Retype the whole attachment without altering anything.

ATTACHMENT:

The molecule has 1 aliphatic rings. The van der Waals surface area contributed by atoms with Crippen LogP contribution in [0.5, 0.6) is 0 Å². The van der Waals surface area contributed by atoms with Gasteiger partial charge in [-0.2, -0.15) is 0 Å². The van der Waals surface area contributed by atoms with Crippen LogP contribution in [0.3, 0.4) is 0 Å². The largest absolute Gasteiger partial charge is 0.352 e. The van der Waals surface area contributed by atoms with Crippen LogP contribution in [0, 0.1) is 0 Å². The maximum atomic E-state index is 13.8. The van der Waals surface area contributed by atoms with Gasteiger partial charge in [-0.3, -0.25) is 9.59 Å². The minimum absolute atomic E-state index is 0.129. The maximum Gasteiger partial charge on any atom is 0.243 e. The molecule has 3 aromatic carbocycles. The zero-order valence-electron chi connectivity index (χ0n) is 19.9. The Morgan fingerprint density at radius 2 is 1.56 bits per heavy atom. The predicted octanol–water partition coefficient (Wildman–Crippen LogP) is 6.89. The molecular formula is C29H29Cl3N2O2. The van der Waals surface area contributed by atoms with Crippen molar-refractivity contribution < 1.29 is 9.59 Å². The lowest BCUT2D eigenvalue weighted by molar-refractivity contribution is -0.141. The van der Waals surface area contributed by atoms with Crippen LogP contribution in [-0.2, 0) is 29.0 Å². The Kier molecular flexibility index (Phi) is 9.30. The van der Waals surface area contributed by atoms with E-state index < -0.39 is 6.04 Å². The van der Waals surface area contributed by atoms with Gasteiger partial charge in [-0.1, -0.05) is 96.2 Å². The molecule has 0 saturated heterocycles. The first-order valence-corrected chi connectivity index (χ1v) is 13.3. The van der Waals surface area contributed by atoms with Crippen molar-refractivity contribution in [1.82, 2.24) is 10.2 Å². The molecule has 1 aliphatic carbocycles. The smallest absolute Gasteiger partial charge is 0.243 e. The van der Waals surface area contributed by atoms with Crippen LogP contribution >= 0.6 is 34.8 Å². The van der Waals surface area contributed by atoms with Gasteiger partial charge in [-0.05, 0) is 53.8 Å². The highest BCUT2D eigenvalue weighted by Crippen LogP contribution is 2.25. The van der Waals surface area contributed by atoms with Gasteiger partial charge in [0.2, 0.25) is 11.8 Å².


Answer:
The molecule has 1 aliphatic rings. The van der Waals surface area contributed by atoms with Crippen LogP contribution in [0.5, 0.6) is 0 Å². The van der Waals surface area contributed by atoms with Gasteiger partial charge in [-0.2, -0.15) is 0 Å². The van der Waals surface area contributed by atoms with Crippen LogP contribution in [0.3, 0.4) is 0 Å². The largest absolute Gasteiger partial charge is 0.352 e. The van der Waals surface area contributed by atoms with Crippen LogP contribution in [0, 0.1) is 0 Å². The maximum atomic E-state index is 13.8. The van der Waals surface area contributed by atoms with Gasteiger partial charge in [-0.3, -0.25) is 9.59 Å². The minimum absolute atomic E-state index is 0.129. The maximum Gasteiger partial charge on any atom is 0.243 e. The molecule has 3 aromatic carbocycles. The zero-order valence-electron chi connectivity index (χ0n) is 19.9. The Morgan fingerprint density at radius 2 is 1.56 bits per heavy atom. The predicted octanol–water partition coefficient (Wildman–Crippen LogP) is 6.89. The molecular formula is C29H29Cl3N2O2. The van der Waals surface area contributed by atoms with Crippen molar-refractivity contribution < 1.29 is 9.59 Å². The lowest BCUT2D eigenvalue weighted by molar-refractivity contribution is -0.141. The van der Waals surface area contributed by atoms with Crippen LogP contribution in [-0.2, 0) is 29.0 Å². The Kier molecular flexibility index (Phi) is 9.30. The van der Waals surface area contributed by atoms with E-state index < -0.39 is 6.04 Å². The van der Waals surface area contributed by atoms with Gasteiger partial charge in [-0.1, -0.05) is 96.2 Å². The molecule has 0 saturated heterocycles. The first-order valence-corrected chi connectivity index (χ1v) is 13.3. The van der Waals surface area contributed by atoms with Crippen molar-refractivity contribution in [1.82, 2.24) is 10.2 Å². The molecule has 1 aliphatic carbocycles. The smallest absolute Gasteiger partial charge is 0.243 e. The van der Waals surface area contributed by atoms with Crippen LogP contribution >= 0.6 is 34.8 Å². The van der Waals surface area contributed by atoms with Gasteiger partial charge in [-0.05, 0) is 53.8 Å². The highest BCUT2D eigenvalue weighted by Crippen LogP contribution is 2.25. The van der Waals surface area contributed by atoms with Gasteiger partial charge in [0.2, 0.25) is 11.8 Å².